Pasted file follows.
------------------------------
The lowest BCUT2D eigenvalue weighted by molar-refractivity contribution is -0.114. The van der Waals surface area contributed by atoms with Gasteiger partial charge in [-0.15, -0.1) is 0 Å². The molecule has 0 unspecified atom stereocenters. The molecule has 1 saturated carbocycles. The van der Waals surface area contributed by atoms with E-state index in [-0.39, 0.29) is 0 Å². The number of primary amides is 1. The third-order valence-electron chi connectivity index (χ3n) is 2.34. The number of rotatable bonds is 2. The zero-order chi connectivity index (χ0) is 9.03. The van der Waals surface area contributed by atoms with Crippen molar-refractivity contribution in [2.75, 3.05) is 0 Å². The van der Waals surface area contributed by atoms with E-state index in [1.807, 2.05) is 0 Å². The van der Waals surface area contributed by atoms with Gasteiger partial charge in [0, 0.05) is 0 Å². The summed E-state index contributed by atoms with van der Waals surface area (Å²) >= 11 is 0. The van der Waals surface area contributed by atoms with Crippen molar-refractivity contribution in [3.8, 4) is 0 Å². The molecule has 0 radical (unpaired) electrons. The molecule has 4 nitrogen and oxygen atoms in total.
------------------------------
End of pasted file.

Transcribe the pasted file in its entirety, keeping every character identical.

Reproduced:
The lowest BCUT2D eigenvalue weighted by molar-refractivity contribution is -0.114. The van der Waals surface area contributed by atoms with Gasteiger partial charge in [-0.15, -0.1) is 0 Å². The molecule has 0 unspecified atom stereocenters. The molecule has 1 saturated carbocycles. The van der Waals surface area contributed by atoms with E-state index in [-0.39, 0.29) is 0 Å². The number of primary amides is 1. The third-order valence-electron chi connectivity index (χ3n) is 2.34. The number of rotatable bonds is 2. The zero-order chi connectivity index (χ0) is 9.03. The van der Waals surface area contributed by atoms with Crippen molar-refractivity contribution in [2.75, 3.05) is 0 Å². The van der Waals surface area contributed by atoms with E-state index in [1.807, 2.05) is 0 Å². The van der Waals surface area contributed by atoms with Gasteiger partial charge in [0, 0.05) is 0 Å². The summed E-state index contributed by atoms with van der Waals surface area (Å²) >= 11 is 0. The van der Waals surface area contributed by atoms with Crippen molar-refractivity contribution in [3.8, 4) is 0 Å². The molecule has 0 radical (unpaired) electrons. The molecule has 4 nitrogen and oxygen atoms in total.